Still, Sennacherib recorded his conquest of 46 cities. This great Gentile king had conquered Lachish, Judah’s second-greatest city. He recorded that event on wall reliefs in his palace in Nineveh. Then he boasted that he had “shut [Hezekiah] up like a caged bird in his royal city of Jerusalem.” Tellingly, that is where history’s secular record ends.
Through artifacts like the Taylor Prism and Lachish wall reliefs, Sennacherib documented his successful conquests. But regarding Jerusalem, he failed to report on the one night that changed everything—for that city, for Judah and for the Assyrian superpower.
Sometime after his return, Sennacherib died an ignominious death: Two of his sons murdered him and then fled to Armenia, leaving another son to eventually become Assyria’s king.
Why do you think his sons killed him? Do you suppose it had to do with this stunning defeat—the fact that in one night, the Assyrian army had been utterly wiped out by an angel of God?
You can’t always trust history and the documentation of men. But you can always trust the true history of the Bible. This is a hard lesson for mankind to learn. I have looked at the story of Sennacherib from the angle of secular documents and biblical records, and every time I read what the Bible says, I’m more and more impressed, moved and galvanized to action!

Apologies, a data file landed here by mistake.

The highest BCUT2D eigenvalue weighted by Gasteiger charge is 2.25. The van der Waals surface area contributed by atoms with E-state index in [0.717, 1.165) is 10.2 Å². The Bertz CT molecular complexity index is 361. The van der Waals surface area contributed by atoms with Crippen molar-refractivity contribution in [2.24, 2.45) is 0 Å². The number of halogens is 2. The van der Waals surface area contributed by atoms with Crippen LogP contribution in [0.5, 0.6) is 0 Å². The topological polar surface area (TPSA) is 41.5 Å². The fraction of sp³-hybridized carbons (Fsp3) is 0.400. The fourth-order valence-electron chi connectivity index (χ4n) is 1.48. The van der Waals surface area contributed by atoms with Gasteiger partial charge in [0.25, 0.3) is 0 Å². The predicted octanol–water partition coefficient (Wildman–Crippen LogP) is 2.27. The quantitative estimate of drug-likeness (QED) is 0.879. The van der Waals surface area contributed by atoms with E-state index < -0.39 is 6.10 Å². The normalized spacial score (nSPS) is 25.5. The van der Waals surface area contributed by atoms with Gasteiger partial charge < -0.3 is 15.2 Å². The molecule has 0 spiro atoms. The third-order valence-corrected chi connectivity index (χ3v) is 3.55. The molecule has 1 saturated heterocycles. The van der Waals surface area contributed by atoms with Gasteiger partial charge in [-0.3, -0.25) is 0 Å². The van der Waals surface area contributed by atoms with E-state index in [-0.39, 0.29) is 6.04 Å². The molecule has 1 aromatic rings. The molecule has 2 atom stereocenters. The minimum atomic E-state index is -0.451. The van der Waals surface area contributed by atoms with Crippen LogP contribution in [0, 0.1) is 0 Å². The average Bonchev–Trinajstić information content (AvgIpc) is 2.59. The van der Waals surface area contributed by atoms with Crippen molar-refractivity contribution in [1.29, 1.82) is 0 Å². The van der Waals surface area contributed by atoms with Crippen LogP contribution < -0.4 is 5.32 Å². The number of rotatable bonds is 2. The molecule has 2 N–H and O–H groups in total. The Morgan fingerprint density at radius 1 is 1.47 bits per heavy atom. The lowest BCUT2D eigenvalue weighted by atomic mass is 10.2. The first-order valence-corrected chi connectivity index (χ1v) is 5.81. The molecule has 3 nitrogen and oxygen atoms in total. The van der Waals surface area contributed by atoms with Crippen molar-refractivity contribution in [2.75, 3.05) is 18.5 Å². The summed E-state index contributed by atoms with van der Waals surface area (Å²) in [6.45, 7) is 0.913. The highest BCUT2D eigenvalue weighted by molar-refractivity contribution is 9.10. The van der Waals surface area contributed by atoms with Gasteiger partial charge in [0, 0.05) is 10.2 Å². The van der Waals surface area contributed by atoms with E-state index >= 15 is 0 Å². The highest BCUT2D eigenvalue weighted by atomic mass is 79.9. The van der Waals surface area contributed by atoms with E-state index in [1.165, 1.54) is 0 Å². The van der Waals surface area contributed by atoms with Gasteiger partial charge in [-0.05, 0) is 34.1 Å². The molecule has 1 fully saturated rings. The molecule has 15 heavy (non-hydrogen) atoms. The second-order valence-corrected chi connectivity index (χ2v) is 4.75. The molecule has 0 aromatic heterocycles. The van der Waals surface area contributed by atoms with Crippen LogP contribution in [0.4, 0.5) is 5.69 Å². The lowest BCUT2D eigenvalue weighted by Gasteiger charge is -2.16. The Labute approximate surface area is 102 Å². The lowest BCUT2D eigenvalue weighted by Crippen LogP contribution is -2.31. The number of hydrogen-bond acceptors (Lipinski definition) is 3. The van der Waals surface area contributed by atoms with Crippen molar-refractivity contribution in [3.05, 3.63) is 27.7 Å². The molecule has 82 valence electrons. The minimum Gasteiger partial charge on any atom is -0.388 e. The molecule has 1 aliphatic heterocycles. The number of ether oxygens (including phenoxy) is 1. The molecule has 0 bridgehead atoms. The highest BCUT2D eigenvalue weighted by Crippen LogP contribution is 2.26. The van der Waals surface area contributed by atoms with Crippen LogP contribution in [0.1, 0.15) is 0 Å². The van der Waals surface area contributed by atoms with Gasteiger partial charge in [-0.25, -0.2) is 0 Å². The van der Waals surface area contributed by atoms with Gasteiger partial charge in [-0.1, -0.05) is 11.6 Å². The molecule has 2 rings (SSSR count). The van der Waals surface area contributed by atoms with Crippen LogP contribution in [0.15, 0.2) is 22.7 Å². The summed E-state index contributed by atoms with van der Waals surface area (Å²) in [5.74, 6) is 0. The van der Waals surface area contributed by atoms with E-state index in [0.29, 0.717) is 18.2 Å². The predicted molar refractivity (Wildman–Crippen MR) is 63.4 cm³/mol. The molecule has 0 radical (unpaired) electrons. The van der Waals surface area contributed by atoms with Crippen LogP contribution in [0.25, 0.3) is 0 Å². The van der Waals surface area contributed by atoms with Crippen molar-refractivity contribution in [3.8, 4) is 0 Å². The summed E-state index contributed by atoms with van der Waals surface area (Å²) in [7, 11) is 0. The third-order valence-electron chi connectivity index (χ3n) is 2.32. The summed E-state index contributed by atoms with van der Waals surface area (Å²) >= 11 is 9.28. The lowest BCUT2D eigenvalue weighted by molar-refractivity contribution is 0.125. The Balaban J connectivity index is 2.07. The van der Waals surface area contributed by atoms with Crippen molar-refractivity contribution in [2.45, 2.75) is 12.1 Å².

And two important figures at the center of this remarkable history left seals in the dust of Jerusalem!
Seal of Hezekiah
When you look at the seal of King Hezekiah, you have to ask why he created a seal depicting a sun with two downturned wings.
2 Kings 20 tells us that around the time of Assyria’s conquests, Hezekiah was “sick unto death.” God was really testing and trying this king. Humbled by his illness, Hezekiah delivered a heartfelt and tearful prayer to God. God then sent him this message through Isaiah: “Thus saith the Lord, the God of David thy father: I have heard thy prayer, I have seen thy tears; behold, I will heal thee; on the third day thou shalt go up unto the house of the Lord. And I will add unto thy days fifteen years; and I will deliver thee and this city out of the hand of the king of Assyria; and I will defend this city for Mine own sake, and for My servant David’s sake” (verses 5-6).